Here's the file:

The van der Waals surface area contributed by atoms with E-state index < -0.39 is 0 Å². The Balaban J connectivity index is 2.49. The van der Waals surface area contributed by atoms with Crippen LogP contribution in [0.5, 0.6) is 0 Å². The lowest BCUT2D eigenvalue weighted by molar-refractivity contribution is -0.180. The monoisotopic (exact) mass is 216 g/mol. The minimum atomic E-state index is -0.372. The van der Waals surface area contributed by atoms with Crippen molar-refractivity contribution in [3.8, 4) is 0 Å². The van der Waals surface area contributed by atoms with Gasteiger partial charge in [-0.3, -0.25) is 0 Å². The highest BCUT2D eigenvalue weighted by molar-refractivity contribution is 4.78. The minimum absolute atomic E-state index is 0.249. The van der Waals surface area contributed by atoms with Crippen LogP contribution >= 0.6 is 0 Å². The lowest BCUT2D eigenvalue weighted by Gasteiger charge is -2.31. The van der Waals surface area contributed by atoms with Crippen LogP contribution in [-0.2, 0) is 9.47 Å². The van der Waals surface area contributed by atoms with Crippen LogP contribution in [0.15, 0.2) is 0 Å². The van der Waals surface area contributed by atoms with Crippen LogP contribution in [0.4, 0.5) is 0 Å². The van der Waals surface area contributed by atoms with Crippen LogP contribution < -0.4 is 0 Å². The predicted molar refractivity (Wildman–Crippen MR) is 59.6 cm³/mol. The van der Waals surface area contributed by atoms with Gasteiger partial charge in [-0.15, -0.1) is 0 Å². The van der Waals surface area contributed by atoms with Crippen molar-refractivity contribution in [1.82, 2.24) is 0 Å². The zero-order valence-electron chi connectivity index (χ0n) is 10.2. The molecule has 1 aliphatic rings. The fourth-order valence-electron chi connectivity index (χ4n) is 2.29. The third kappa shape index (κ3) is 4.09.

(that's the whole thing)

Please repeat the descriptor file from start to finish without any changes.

The van der Waals surface area contributed by atoms with E-state index < -0.39 is 0 Å². The Balaban J connectivity index is 2.49. The van der Waals surface area contributed by atoms with Crippen LogP contribution in [0.5, 0.6) is 0 Å². The lowest BCUT2D eigenvalue weighted by molar-refractivity contribution is -0.180. The monoisotopic (exact) mass is 216 g/mol. The minimum atomic E-state index is -0.372. The van der Waals surface area contributed by atoms with Crippen molar-refractivity contribution in [3.8, 4) is 0 Å². The van der Waals surface area contributed by atoms with Gasteiger partial charge in [-0.3, -0.25) is 0 Å². The highest BCUT2D eigenvalue weighted by molar-refractivity contribution is 4.78. The minimum absolute atomic E-state index is 0.249. The van der Waals surface area contributed by atoms with Crippen LogP contribution >= 0.6 is 0 Å². The lowest BCUT2D eigenvalue weighted by Gasteiger charge is -2.31. The van der Waals surface area contributed by atoms with Crippen LogP contribution in [-0.2, 0) is 9.47 Å². The van der Waals surface area contributed by atoms with Crippen LogP contribution in [0.15, 0.2) is 0 Å². The van der Waals surface area contributed by atoms with Crippen LogP contribution in [0.4, 0.5) is 0 Å². The van der Waals surface area contributed by atoms with Crippen LogP contribution < -0.4 is 0 Å². The predicted molar refractivity (Wildman–Crippen MR) is 59.6 cm³/mol. The van der Waals surface area contributed by atoms with Gasteiger partial charge in [-0.15, -0.1) is 0 Å². The van der Waals surface area contributed by atoms with Crippen molar-refractivity contribution in [1.82, 2.24) is 0 Å². The zero-order valence-electron chi connectivity index (χ0n) is 10.2. The molecule has 1 aliphatic rings. The fourth-order valence-electron chi connectivity index (χ4n) is 2.29. The third kappa shape index (κ3) is 4.09.